a lot about the imaging capability are the full well
    capacity of the chip and the read noise. In practice,
    some parameter like megapixels * square root full well
    capacity is a good single indicator of sensor performance.
    Unfortunately, manufacturers do not generally publish
    this info. I've derived and gotten from others some
    of this data, and a few specifications are published.
    You can see it at:
    http://clarkvision.com/imagedetail/digital.signal.to.noise
    http://clarkvision.com/imagedetail/does.pixel.size.matter

    Otherwise, nice job.

    Roger
    http://www.clarkvision.com

    Roger Guest

  9. #9

    Default Re: "Low-Noise ISO Limit" Data added to http://digitalslrinfo.com/

    Roger N. Clark (change username to rnclark) wrote:

     


    Look up "agenda".


    --
    -- r.p.e.35mm user resource: http://www.aliasimages.com/rpe35mmur.htm
    -- r.p.d.slr-systems: http://www.aliasimages.com/rpdslrsysur.htm
    -- [SI] gallery & rulz: http://www.pbase.com/shootin
    -- e-meil: there's no such thing as a FreeLunch.
    Alan Guest

  10. #10

    Default Re: "Low-Noise ISO Limit" Data added to http://digitalslrinfo.com/

    "Steven M. Scharf" <net> wrote:
     

    As a daily user of the D70 AND D100 I can tell you that your noise rating
    for these two is wrong. The D70 has a very definite edge over the D100 at
    ISO800 or ISO1600. Not only is there less noise but it has a more
    'filmlike' appearance, thus more acceptable noise quality. I think you
    need to reverse the ratings on these two.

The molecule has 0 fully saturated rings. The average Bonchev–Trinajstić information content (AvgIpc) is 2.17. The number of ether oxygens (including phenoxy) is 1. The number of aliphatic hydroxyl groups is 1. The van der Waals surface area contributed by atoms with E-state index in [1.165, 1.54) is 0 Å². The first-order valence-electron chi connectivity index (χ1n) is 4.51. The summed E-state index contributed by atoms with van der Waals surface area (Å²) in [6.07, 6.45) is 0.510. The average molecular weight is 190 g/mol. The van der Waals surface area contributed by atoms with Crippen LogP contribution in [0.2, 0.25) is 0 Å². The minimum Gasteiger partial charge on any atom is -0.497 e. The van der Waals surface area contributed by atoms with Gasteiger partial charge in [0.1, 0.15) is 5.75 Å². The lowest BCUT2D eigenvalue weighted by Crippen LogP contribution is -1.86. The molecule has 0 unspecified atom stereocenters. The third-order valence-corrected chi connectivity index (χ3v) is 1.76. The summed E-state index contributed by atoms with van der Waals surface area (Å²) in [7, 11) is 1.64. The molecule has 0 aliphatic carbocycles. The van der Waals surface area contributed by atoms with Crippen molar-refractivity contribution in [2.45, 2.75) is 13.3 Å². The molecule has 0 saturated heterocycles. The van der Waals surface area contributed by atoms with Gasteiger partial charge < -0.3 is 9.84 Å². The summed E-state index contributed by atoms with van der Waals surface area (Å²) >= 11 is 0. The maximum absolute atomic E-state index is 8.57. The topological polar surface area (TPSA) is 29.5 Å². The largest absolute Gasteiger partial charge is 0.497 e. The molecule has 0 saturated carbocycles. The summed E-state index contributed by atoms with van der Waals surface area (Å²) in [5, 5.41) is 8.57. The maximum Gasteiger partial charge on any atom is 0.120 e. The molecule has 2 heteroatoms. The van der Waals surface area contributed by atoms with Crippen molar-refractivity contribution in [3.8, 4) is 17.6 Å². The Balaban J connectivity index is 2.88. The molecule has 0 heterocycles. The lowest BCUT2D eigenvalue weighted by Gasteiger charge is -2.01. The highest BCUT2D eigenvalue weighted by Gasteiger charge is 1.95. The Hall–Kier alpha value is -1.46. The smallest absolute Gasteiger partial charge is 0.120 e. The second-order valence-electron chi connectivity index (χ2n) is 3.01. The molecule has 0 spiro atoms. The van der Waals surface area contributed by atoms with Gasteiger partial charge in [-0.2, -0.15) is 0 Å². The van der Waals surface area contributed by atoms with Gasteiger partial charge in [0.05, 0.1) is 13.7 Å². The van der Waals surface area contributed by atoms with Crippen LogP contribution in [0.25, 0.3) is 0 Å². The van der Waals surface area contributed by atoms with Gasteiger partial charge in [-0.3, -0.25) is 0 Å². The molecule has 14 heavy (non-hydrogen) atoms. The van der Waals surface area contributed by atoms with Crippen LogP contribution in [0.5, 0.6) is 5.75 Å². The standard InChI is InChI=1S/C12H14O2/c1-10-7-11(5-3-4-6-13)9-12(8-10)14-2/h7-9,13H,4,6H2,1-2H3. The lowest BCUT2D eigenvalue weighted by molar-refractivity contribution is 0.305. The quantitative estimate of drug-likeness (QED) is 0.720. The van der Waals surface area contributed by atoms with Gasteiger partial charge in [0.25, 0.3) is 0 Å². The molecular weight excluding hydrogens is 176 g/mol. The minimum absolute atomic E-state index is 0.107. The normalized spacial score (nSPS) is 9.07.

Bubbabob Guest

  11. #11

    Default Re: "Low-Noise ISO Limit" Data added to http://digitalslrinfo.com/

    I have looked at this linked site several times. For the life of me, I
    can't seem to find a column, page, or line that talks about ISO at all,
    let alone noise and ISO limits. Where did you hide it?

    MitchAlsup@aol.com Guest

  12. #12

    Default Re: "Low-Noise ISO Limit" Data added to http://digitalslrinfo.com/


    <com> wrote in message
    news:googlegroups.com... 

    Sixth column of the first Specification table?
    Maybe you need to refresh the cached page on your computer?

    Bart

    Bart Guest

  13. #13

    Default Re: "Low-Noise ISO Limit" Data added to http://digitalslrinfo.com/

    com wrote: 

    I take it to be the "Low Noise and Accurate Color ISO Limit" column which is
    the 6th column in from the left in the table (that appears after the table
    of Contents on the opening page) called the 'D-SLR Specification Table'.
    And it contains only an ISO number, and no 'talk'. ;-)

    hth